I’m a big fan of theatre of the absurd, and you’ll find some here. I call it an unearthly cross between Eugene Ionesco nonsense and David Lynch smoky mystery that explores despair, purpose and (un)fulfilment in the most ungraceful way.

Ruxy Cantir as Gherkin in Pickled Republic. Photo: Andy Catlin

What was the inspiration for the show?

I was born and raised in Moldova, and spent my childhood there during the trailing end of the Soviet Union. The Absurd was everywhere, and we lived with it every day as Moldova, like many other Soviet republics, were trying to forge an identity and statehood in the rubble of an oppressive system. I’ll say, it was WEIRD, but it did provide me with an interesting perspective and sense of humour. So I’ll say, that as a whole serves as the general inspiration for the show.

More specifically, though, there was a particular story, an absurdly funny event at a funeral in my native Moldova involving a funeral cryer and a coffin, which ignited something in me, inspired the show and served as a reminder that we live in a constantly paradoxical space where tragedy and comedy collide.

You took Pickled Republic on tour last year – what was that like and how did audiences react to the show?

Thanks to Creative Scotland’s Touring Fund, I was able to take the show on tour across Scotland with an incredible team of artists last autumn. It’s fair to say it was a highlight of my career to date. This show has been brewing in my head for many years, and having the opportunity to finally perform it, let alone tour it, was extremely fulfilling. The show is safely rooted in theatre of the absurd – it’s delightfully ridiculous, “surprisingly poignant” as some audience members have said and very visual, containing masks and an unbelievable visual design by Fergus Dunnet only complemented by Alberto Santos Bellido’s lighting design. So given all that, I was confident in the show’s strength, but I was also initially a tad worried, I’ll admit, that it would be too… outrageous for some audiences. Some venues were a bit nervous, as well.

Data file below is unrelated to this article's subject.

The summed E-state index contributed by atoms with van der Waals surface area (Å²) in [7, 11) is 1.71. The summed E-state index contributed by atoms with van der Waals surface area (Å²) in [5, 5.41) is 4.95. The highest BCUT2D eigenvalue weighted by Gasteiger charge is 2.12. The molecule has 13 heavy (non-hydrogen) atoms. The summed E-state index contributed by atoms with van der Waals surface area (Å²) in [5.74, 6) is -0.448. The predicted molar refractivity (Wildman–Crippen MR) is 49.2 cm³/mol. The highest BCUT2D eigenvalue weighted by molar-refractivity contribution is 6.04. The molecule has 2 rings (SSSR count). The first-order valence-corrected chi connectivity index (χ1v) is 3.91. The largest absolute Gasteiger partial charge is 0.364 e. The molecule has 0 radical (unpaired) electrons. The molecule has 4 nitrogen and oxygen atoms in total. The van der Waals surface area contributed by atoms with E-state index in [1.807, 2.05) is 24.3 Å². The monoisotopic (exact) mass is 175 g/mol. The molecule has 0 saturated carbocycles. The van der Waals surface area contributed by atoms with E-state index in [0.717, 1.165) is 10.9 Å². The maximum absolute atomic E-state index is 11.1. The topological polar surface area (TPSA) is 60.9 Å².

But, do you know what – I was bowled over by the audiences’ reactions across the map – every single venue we visited received the show with such joy and delight. The absurdity of it all was an invitation for everyone to let go and have a ball with these pickled vegetables. The whole experience was complemented by the post show Pickle Party co-devised by myself and Geraldine Heaney. The Pickle Party being a chance for audiences to stay in the pickled world a bit more, take a photo as a gherkin, eat a pickle, drink a pickle cocktail, and write a love poem to a potato (if they felt silly enough). Everywhere we went on the tour, we left a trail of pickles and laughter and I can’t wait to do that again in Edinburgh at Manipulate Festival.

Pickled Republic plays Traverse Theatre, Edinburgh as part of Manipulate Festival on 9 February 2024

Learn more about Ruxy Cantir at